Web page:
11 October 2010

The New Sprite

My last post was largely about mimicry in our flock and wild birds, and this week's is a bit of a follow-up to that as the Flock Advisors have noticed Sprite picking up the habits of his much small roommate, Lennon.

Sprite and Lennon are currently shacked up with Ms. Flock Advisor. Their cages have been side-by-side since their move, and that marks a major shift for Sprite since coming to live with us in January. Previously, Sprite's cage was in our bedroom and the other birds, and Kenobi, were located out in the living room. Initially this scenario was our attempt to provide at least somewhat of a quarantine period during Sprite's first several weeks with us. Admittedly though, we got rather attached to Sprite's tendency to whisper to us from his blanket-covered cage in the morning when he detected our first stirrings. He would grind his beak and offer a very muffled "Hi." We would wheel him out to the living room on his perch stand to see and interact with the rest of the flock during the day, but we enjoyed the uniqueness of having Sprite in the bedroom where he could talk to us in the shower and offer his hushed greetings in the morning and evening.

Sprite is now picking up some of the vocalizations, namely whistles, of Lennon and adopting a few of his behaviors. Ms. Flock Advisor has noticed that Sprite now lowers his head dramatically, just as Lennon does, to request a neck scratch. I noticed several times that as we would walk by their cages this weekend both birds would have their heads lowered and the feathers on the back of their neck fluffed up and ready for a good scratch.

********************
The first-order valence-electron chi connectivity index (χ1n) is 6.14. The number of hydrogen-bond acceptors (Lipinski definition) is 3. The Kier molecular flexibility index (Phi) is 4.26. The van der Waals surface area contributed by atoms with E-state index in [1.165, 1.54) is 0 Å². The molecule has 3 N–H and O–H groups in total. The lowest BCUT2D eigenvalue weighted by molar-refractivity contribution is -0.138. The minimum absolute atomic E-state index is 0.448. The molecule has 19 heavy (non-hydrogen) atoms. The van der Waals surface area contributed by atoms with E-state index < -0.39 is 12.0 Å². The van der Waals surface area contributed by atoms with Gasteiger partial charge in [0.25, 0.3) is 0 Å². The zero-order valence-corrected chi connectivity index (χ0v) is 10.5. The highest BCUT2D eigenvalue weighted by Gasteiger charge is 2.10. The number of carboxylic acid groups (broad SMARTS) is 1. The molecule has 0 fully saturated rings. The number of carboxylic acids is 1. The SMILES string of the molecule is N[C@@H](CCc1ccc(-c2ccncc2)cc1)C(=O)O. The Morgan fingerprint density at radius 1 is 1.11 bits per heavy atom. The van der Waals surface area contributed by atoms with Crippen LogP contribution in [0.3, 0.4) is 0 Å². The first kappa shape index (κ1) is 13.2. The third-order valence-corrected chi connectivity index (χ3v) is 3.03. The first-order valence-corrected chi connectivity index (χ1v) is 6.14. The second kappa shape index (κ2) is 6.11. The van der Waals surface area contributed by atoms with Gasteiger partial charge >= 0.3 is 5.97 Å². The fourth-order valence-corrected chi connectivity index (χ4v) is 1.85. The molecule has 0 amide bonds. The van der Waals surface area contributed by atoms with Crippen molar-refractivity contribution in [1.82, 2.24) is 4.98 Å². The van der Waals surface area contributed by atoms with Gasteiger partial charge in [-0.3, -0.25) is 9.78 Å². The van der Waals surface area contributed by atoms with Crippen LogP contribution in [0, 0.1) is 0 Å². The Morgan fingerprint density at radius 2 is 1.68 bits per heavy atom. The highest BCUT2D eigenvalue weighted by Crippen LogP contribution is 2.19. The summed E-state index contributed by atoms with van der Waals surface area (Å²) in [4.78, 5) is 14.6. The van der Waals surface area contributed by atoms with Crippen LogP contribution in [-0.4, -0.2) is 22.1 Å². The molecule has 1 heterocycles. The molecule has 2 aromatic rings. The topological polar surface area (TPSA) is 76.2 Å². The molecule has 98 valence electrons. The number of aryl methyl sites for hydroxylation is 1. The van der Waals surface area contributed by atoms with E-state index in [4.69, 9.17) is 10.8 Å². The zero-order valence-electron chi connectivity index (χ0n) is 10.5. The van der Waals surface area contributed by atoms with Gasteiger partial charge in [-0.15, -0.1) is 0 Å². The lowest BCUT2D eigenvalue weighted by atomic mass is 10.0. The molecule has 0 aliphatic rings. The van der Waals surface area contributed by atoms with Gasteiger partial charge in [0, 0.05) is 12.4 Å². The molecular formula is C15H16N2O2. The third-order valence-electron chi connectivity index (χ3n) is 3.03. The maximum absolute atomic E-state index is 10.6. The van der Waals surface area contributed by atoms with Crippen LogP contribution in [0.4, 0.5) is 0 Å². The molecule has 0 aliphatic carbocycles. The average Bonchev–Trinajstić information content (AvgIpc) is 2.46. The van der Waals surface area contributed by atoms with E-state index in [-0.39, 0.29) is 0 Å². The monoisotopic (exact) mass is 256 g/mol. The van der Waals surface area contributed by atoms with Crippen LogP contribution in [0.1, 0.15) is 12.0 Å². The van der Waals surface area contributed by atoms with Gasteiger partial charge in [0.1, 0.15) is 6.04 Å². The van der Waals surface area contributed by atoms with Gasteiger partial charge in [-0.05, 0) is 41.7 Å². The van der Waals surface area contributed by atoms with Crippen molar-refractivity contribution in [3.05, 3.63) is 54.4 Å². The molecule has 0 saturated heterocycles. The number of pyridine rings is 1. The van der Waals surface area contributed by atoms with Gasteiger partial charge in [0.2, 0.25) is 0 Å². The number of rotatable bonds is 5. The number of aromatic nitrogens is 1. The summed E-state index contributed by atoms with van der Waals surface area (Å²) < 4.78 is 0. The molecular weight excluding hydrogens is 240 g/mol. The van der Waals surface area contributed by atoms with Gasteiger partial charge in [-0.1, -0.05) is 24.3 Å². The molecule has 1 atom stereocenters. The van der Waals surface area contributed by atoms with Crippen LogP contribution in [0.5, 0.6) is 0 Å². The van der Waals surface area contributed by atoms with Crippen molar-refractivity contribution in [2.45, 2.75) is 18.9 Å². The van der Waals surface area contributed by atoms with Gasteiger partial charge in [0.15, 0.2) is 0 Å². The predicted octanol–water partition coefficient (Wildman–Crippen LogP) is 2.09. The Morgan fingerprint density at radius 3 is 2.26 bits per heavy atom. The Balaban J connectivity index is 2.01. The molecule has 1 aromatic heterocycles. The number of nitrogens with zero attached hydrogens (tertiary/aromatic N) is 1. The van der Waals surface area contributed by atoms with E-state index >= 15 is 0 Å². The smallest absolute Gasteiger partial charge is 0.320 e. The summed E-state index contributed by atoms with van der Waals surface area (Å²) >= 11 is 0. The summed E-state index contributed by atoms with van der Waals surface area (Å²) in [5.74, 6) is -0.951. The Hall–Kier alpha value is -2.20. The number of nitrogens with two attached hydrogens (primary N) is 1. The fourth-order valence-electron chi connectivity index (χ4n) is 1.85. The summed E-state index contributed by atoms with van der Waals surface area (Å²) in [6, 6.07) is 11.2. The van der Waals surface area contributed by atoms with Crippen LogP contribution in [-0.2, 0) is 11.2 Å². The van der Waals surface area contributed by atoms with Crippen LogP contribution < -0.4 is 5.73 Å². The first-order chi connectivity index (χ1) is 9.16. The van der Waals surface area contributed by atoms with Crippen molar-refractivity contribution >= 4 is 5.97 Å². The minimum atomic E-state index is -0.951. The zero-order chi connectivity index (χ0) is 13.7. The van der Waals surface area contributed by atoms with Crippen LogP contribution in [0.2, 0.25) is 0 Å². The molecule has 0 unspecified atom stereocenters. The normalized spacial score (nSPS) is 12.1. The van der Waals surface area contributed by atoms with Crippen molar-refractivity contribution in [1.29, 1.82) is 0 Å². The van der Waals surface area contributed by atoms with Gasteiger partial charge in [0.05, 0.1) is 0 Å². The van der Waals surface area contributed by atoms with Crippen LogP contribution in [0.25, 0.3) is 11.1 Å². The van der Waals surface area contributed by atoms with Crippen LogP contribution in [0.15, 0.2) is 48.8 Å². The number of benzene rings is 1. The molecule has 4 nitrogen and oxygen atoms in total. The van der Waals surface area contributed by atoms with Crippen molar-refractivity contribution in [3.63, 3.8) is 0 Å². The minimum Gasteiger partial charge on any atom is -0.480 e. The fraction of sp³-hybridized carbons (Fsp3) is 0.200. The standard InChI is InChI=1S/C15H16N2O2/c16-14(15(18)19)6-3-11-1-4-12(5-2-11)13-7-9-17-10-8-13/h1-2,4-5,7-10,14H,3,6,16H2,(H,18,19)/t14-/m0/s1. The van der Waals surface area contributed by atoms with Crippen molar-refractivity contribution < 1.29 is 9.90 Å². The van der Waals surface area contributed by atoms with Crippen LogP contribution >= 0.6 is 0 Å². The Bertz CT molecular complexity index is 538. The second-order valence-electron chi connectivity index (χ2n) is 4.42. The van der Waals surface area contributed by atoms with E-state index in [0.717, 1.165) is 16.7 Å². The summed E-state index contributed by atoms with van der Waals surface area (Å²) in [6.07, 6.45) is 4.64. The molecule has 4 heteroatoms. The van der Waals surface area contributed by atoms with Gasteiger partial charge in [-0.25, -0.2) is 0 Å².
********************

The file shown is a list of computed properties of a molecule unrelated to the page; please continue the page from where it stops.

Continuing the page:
Sprite is also becoming rather adventurous in his new quarters. Lennon steps out onto the convenient porch that his open cage door creates and then leaps into the air to fly laps around the room each day without fail. Sprite had only flown a handful of times before rooming with Lennon, and that was usually as a result of being startled. His early flights were always less than graceful, and typically one-way trips with a hike back across the floor to his cage. Following Lennon's lead, though, Sprite took to the air twice on Sunday for a perfect loop around the room with a successful landing back on the top of his cage.His beating wings sound like a Chinook Helicopter, but he moves with incredible grace now. His Spread wings expose the red and blue on their undersides as he swoops past.

He also climbed down from the top of his open cage to go for a walk on his own a couple of times. The first time, I had been in the kitchen preparing some snacks to accompany an afternoon of football. Because Sprite had previously not been housed within eye-shot of the kitchen like the other birds, the goings on there are still new to him. The clanking of metals, running water, microwave beeps, and sizzles all stir his curiosity. I turned from stirring a bowl of seasoned pork to find Sprite waddling around my feet and looking up expectantly at me. Ms. Flock Advisor offered him a piece of Chicago hard roll, and off he went with it, stopping to take a bite here and there, around the room and eventually back to his cage.

Later he got a carrot to snack on.

While Sprite spent the day exploring and following the lead of his Cockatiel counterpart, Lennon was happy just to get a little downtime with Ms. Flock Advisor.

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